En­dan­gered list irks Taran­tula fans

Worry fed­eral list­ing will make breed­ing dif­fi­cult

The Washington Times Daily - - NATION - BY VA­LERIE RICHARDSON

Taran­tula col­lec­tors have no fear when it comes to their fa­vorite large, hairy pets, but U.S. breed­ers are scared to death of a Fish and Wildlife Ser­vice pro­posal that would list the species as en­dan­gered.

Cit­ing threats from de­for­esta­tion, habi­tat loss, pes­ti­cide use and cli­mate change, the agency pro­posed last week giv­ing pro­tec­tion to five species na­tive to Sri Lanka — known as the Poe­cilothe­ria spi­ders — un­der the En­dan­gered Species Act.

The pe­ti­tion to list the taran­tu­las comes af­ter a six-year cam­paign by WildEarth Guardians, which first sub­mit­ted in 2010 a pe­ti­tion call­ing for fed­eral pro­tec­tion for 11 species, in­clud­ing six found in In­dia.

“We’re thrilled that these beau­ti­ful spi­ders, im­per­iled by hu­man greed, are one step closer to pro­tec­tion,” said Tay­lor Jones, the en­dan­gered species ad­vo­cate for WildEarth Guardians. “We hope this list­ing en­cour­ages con­ser­va­tion and raises aware­ness about the plight of these species in the wild and the per­ils of the ex­otic pet trade.”

But U.S. col­lec­tors have raised an alarm about such a list­ing, say­ing that the added layer of reg­u­la­tion ac­tu­ally could re­duce the species’ num­bers by dis­cour­ag­ing taran­tula breed­ing.

Fish and Wildlife Ser­vice spokes­woman Vanessa Kauff­man said list­ing the taran­tu­las would al­low the agency to re­quire per­mits for U.S. cit­i­zens seek­ing to im­port the spi­ders or buy or sell them across state lines.

“We can’t en­force this in other coun­tries, but we can en­force this with peo­ple who try to bring them [taran­tu­las] into the United States,” said Ms. Kauff­man.

The Amer­i­can Taran­tula So­ci­ety urged its mem­bers to sub­mit com­ments by the Feb. 13 dead­line pro­vid­ing “clear, con­cise and pro­fes­sional com­men­tary re­gard­ing the an­i­mals we keep and our ef­forts in the cap­tive-bred hobby.”

“Should the ESA list­ing oc­cur, these 5 species will be il­le­gal to trans­port across state lines, likely en­sur­ing that le­gal prop­a­ga­tion of cap­tive-bred pop­u­la­tions will grind to a stand­still,” said the so­ci­ety.

The U.S. As­so­ci­a­tion of Rep­tile Keep­ers said the agency needs to take into ac­count the num­ber of do­mes­ti­cally bred taran­tu­las as well as the po­ten­tial im­pact of the per­mit­ting re­quire­ments.

“For species listed as en­dan­gered, both par­ties of the trans­ac­tion must have ex­pen­sive and very dif­fi­cult to ob­tain cap­tive-bred wildlife per­mits,” said the as­so­ci­a­tion. “This per­mit al­lows sales within the U.S. of U.S. cap­tive-bred an­i­mals. Per­mit ap­pli­ca­tions may take up to a year for ap­proval or de­nial.”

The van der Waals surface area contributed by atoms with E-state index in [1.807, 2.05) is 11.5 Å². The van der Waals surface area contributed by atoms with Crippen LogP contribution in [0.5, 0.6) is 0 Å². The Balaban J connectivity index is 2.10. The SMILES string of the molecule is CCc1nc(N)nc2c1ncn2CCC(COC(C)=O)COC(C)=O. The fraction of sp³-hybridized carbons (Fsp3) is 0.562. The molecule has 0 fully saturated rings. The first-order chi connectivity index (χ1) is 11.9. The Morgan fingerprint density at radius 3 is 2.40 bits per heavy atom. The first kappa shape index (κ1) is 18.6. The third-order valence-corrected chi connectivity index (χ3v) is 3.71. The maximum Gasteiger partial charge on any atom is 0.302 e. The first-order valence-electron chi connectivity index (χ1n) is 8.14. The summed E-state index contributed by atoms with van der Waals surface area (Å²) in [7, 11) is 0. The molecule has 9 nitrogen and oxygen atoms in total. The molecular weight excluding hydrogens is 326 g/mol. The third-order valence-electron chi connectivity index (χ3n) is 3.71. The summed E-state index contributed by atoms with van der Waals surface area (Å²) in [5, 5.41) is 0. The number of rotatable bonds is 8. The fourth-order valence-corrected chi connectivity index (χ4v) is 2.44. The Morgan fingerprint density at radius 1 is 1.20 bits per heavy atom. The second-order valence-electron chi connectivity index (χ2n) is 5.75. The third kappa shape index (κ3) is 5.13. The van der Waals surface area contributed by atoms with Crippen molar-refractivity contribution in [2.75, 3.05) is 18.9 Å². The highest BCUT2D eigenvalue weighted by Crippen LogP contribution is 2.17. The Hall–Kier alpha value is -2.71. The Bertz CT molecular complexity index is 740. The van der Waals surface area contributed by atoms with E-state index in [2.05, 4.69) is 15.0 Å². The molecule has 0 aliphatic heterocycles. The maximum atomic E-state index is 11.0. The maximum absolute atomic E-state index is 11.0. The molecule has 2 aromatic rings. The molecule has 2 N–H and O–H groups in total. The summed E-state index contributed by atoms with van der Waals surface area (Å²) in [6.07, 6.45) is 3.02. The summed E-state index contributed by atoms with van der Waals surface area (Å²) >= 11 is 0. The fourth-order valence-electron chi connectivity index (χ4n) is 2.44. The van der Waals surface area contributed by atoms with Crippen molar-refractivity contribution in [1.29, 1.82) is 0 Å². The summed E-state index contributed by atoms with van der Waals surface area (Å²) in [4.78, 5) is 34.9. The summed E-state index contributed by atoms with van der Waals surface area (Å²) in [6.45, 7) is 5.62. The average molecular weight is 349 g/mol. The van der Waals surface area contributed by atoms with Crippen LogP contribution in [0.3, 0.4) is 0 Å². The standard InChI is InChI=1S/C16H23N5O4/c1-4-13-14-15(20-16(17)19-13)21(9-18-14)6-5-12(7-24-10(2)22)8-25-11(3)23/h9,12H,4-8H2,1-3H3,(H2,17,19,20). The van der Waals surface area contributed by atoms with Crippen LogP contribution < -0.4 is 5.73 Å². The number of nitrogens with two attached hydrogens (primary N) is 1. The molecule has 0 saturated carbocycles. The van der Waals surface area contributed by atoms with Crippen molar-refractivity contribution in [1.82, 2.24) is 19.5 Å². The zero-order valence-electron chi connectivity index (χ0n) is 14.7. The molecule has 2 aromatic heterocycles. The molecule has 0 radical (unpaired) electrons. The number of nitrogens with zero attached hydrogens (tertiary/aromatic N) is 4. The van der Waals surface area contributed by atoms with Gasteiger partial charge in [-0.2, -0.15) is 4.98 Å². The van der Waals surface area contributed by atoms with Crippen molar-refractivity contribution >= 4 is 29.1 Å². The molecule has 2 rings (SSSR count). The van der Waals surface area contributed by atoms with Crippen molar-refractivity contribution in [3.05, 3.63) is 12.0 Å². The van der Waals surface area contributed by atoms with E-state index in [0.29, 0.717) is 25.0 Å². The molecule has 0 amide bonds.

In its pro­posed Fed­eral Regis­ter list­ing, the agency ac­knowl­edged that cap­tive-bred taran­tu­las “ap­pear to sup­ply the ma­jor­ity of the cur­rent le­gal trade in these species, at least in the United States,” and that the num­bers of those still be­ing cap­tured in the wild is un­known.

At the same time, “even small amounts of col­lec­tion of species with small pop­u­la­tions can have a neg­a­tive im­pact on the species,” said the agency.

“Given that ev­i­dence in­di­cates that low lev­els of col­lec­tion of at least some of these species from the wild con­tin­ues to oc­cur, it is likely that col­lec­tion for trade is ex­ac­er­bat­ing pop­u­la­tion ef­fects of other fac­tors neg­a­tively im­pact­ing these species, such as habi­tat loss and degra­da­tion, and sto­chas­tic pro­cesses,” said the pro­posal.

With their strik­ing pat­terns and col­ors, the Sri Lanka taran­tu­las are prized within the cap­tive-pet trade. Most taran­tu­las in the United States are bred do­mes­ti­cally, but some are still smug­gled out of Sri Lanka de­spite laws against com­mer­cial col­lec­tion.

Nocturnal, soli­tary and seden­tary, taran­tu­las live con­cealed in wooded bur­rows and tree crevices in trop­i­cal and sub­trop­i­cal cli­mates. The spi­ders that do en­counter hu­mans are typ­i­cally males search­ing for fe­males or those in search of prey.

The taran­tu­las may be too creepy for their own good. In Sri Lanka, lo­cals who ac­ci­den­tally run across the spi­ders tend to re­act with­out fac­tor­ing in their dwin­dling num­bers or propen­sity to hide from hu­mans.

“Poe­cilothe­ria spi­ders are feared by hu­mans in Sri Lanka and, as a re­sult, are usu­ally killed when en­coun­tered,” said the agency.

How of­ten does that hap­pen? It’s im­pos­si­ble to know for cer­tain.

“We are not aware of any in­for­ma­tion on the num­ber of in­di­vid­u­als of the pe­ti­tioned species that are in­ten­tion­ally killed by peo­ple,” the pro­posal said. “How­ever, in ar­eas where these species oc­cur, higher hu­man den­si­ties are likely to re­sult in higher hu­man con­tact with these species and, con­se­quently, higher num­bers of spi­ders killed.”

The Sri Lankan taran­tu­las are also poi­sonous, us­ing their venom to par­a­lyze their prey, and bites to hu­mans are painful but not life-threat­en­ing.

“They are known for their very fast move­ments and po­tent venom that, in hu­mans, typ­i­cally causes ex­tended mus­cle cramps and se­vere pain,” said the pro­posal.

The ser­vice cur­rently lists 1,268 for­eign wildlife and plant species un­der the En­dan­gered Species Act, along with 8,553 do­mes­tic species. An­other 20 for­eign species were rec­om­mended as can­di­dates for list­ing by the agency in an Oct. 17 pro­posal.

AS­SO­CI­ATED PRESS

Taran­tu­las are the heav­i­est and hairi­est spi­ders on the planet. U.S. breed­ers of these spi­ders are fret­ting over a pe­ti­tion to list five species as en­dan­gered un­der the En­dan­gered Species Act, fear­ing that the move would ac­tu­ally hurt the pop­u­la­tion.

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